Speaking of nuts… boy I’m glad I don’t have any. The baby was down for a nap, the nine-year old preoccupied with her cousins, so my five-year old and I ran outside for a quick game of football. I think that might be called “Catch”… but I’m not sure since I’m so totally uncoordinated. (One of my nieces suffers from this same fate and it makes my heart smile knowing she and I are so alike.) Anyway… I throw the ball at him and it hits him smack in the chest, knocking the wind out of him. I hold him and try to calm him down. He catches his breath, grabs the ball and regains his stance. Then, he starts rushing toward me, ball in hand. He gets this look on his face and chucks the ball right at my crotch. If I had balls, they’d still be hurting.

I mentioned my oldest niece came home this morning. That means she missed our family meeting where I explained her Uncle and I are getting a divorce. I tell her what’s going on. She doesn’t even blink, just says “That’s pretty normal these days.” That hurts my heart so much. It shouldn’t be normal. I pray it’s not normal for our kids.

Breaking Up Is Hard To Do

I haven’t written in a few days. That’s because I’ve been thinking. Thinking about how to word this post. I guess the title says it all: breaking up is hard to do. It is. Especially when there are kids involved.

My husband and I decided a couple of months ago that after a decade of being together, it was time to go our separate ways. This post is not about who is to blame or who did what. If you’re looking for that kind of drama, look elsewhere. Believe me, you’ll find it. I’ve read way too many blogs about man-hate than I’d like to remember.

I’m writing this post to tell you about how we told our children. I’m hoping that by doing so one of three things will happen: I’ll feel better by writing about it, you’ll feel better by reading it and be better able to explain this kind of situation to your children, or you’ll post some tips or advice to me about how to navigate these icy waters.

We told our three children on Sunday after church. He’s been living outside of the house for a couple of months now, but always comes home to see the kids on the weekend. We figured they’d have already assumed something was up, especially our nine-year old. It was her we were concerned this news would hit the hardest. We started by calling a family meeting. We explained the situation and asked if they knew what “divorce” meant. I cautiously watched my nine-year old. She was completely unfazed. She asked if I meant like her friend’s parents who are divorced. Yes, I answered. She seemed fine with that response. I’m sure on the inside she’s working through these emotions. It was then that my five-year old fell apart. He put his head on the table and sobbed. He begged us not to get divorced. At this moment, I was so happy we had waited to tell them. Had this been a month earlier, I would have sobbed with him. It was hard not to, but I did my best to conceal my sadness. He asked again for us please to not get divorced. He did that several times that day. We looked toward the highlights: two rooms with two loads of toys, two Christmas celebrations, two birthday parties and all that. He said he wanted to go live with his Dad. Then, moments later, he cried, saying he would miss me. We explained it wouldn’t be all or nothing. The kids would get to see both of us. But, the news was just too much. My son was devastated. He’d flash between excitement over helping Daddy find a new home to utter despair over losing his parents as a married couple. The baby, obviously, couldn’t understand what was happening.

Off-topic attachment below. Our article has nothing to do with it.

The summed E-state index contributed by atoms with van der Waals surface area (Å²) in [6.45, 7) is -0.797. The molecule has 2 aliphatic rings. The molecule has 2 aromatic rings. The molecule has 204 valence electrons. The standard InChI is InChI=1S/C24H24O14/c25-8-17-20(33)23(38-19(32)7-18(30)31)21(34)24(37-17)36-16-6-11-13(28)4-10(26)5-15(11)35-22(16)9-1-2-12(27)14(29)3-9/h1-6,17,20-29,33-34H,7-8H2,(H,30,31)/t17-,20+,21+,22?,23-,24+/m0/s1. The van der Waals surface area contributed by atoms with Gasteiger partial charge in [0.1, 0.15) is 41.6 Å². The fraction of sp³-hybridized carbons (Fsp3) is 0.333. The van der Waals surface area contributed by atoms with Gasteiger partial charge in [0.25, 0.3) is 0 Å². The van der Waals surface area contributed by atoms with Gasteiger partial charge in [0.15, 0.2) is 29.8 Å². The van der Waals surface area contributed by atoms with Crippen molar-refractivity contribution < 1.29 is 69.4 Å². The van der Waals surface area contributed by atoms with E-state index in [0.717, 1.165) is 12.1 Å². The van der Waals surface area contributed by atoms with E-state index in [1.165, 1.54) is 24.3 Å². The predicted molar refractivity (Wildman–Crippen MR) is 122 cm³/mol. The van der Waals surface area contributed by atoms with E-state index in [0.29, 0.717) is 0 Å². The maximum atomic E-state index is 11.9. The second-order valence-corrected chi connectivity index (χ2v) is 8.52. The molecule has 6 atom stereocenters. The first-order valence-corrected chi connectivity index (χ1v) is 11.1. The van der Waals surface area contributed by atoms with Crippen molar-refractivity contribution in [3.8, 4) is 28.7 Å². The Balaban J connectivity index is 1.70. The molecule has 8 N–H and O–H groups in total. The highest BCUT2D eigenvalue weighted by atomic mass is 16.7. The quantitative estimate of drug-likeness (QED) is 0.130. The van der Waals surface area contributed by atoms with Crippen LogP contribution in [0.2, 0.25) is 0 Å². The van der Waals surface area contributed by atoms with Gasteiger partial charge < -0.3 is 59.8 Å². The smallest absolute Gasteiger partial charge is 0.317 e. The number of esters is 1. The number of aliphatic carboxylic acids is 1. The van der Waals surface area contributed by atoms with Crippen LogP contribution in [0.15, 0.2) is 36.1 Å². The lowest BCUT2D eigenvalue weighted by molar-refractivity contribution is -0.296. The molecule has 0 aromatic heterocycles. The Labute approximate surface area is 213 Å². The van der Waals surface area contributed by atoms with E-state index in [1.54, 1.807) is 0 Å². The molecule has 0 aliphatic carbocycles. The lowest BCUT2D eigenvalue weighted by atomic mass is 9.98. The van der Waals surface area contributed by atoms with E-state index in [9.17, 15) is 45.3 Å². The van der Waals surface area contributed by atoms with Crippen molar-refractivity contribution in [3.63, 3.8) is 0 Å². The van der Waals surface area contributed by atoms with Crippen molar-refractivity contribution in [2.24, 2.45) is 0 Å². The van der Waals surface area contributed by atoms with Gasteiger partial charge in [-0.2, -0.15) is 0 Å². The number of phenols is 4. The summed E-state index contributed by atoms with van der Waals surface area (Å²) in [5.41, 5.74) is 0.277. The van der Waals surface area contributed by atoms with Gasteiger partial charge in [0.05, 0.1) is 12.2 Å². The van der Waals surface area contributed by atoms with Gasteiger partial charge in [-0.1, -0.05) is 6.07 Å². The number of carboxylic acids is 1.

Sunday night, as I said prayers with my kids, I got to the part we always say after I pray for them, “God bless Mommies and Daddies…” and that’s where my son stopped me. He interrupted the prayer, to interject his own: “Please God! Please don’t let my parents get divorced! Please help them stay married!” It was heart wrenching to listen to.

When my husband and I decided to get married, we vowed we’d never get divorced like both of our parents had. We vowed not to become another statistic. No one prepares you for how hard marriage can be. You promise to have and to hold, to cherish and honor, and then one day you don’t.

Every day since we broke the news, the children have come up with new questions. Yesterday, they wanted to know if Daddy was going on vacation with us next month. No, I explained. My son burst out with “But Daddy deserves to have fun too!” This morning, while still in bed, my kids asked about our Christmas tree. Who would get it? What would happen to the other house without a tree? My five-year old offered an idea, saying we’ll get another tree and we’ll help Daddy put up his and then they’ll help me put up mine.

I suppose my life will be chock full of questions by my little ones. I’m astonished by the things they say about it. While watching Super Nanny, the kids saw a separated couple and asked why they were getting a divorce. Who knows, I said. It’s an adult decision. They ask if it’s because “Daddy doesn’t love you anymore?” No, we love each other. We just can’t make it work.

There are books, I’m sure, about how to help your children cope with divorce. We’ve read up quite a bit already, but I’m eager to know what you suggest. What books, children and adult, do you think are helpful in explaining this kind of situation? What else works? We are doing everything we can to make this as easy for them as possible. But, coming from divorced parents myself, I know that’s not likely going to be reality.

If you can offer no advice, I ask this one thing: please say a prayer for my children today to help heal their heartache. I know they are resilient, but like any parent, I hate to see them in pain.